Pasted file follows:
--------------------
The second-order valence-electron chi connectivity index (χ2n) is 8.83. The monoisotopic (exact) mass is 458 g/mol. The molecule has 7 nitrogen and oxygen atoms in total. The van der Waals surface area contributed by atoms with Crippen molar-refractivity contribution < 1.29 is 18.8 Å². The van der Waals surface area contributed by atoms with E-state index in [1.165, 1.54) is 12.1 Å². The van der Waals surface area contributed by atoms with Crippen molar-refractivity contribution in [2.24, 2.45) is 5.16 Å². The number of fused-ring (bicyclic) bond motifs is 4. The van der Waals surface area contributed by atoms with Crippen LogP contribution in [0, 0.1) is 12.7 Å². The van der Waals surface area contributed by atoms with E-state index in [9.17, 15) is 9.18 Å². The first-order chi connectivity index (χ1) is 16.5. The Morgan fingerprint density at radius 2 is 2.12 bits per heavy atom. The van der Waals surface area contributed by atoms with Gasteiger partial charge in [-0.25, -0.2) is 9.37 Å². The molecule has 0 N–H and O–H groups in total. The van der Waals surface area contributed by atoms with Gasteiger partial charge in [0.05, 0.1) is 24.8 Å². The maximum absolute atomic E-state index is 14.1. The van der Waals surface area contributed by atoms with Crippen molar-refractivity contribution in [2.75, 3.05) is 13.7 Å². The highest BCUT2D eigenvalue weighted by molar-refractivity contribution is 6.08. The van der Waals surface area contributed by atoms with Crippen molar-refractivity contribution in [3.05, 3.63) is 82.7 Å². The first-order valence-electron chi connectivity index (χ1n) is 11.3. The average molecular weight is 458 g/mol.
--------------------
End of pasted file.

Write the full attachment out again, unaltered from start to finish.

The second-order valence-electron chi connectivity index (χ2n) is 8.83. The monoisotopic (exact) mass is 458 g/mol. The molecule has 7 nitrogen and oxygen atoms in total. The van der Waals surface area contributed by atoms with Crippen molar-refractivity contribution < 1.29 is 18.8 Å². The van der Waals surface area contributed by atoms with E-state index in [1.165, 1.54) is 12.1 Å². The van der Waals surface area contributed by atoms with Crippen molar-refractivity contribution in [2.24, 2.45) is 5.16 Å². The number of fused-ring (bicyclic) bond motifs is 4. The van der Waals surface area contributed by atoms with Crippen LogP contribution in [0, 0.1) is 12.7 Å². The van der Waals surface area contributed by atoms with E-state index in [9.17, 15) is 9.18 Å². The first-order chi connectivity index (χ1) is 16.5. The Morgan fingerprint density at radius 2 is 2.12 bits per heavy atom. The van der Waals surface area contributed by atoms with Gasteiger partial charge in [-0.25, -0.2) is 9.37 Å². The molecule has 0 N–H and O–H groups in total. The van der Waals surface area contributed by atoms with Gasteiger partial charge in [0.05, 0.1) is 24.8 Å². The maximum absolute atomic E-state index is 14.1. The van der Waals surface area contributed by atoms with Crippen molar-refractivity contribution in [2.75, 3.05) is 13.7 Å². The highest BCUT2D eigenvalue weighted by molar-refractivity contribution is 6.08. The van der Waals surface area contributed by atoms with Crippen molar-refractivity contribution in [3.05, 3.63) is 82.7 Å². The first-order valence-electron chi connectivity index (χ1n) is 11.3. The average molecular weight is 458 g/mol.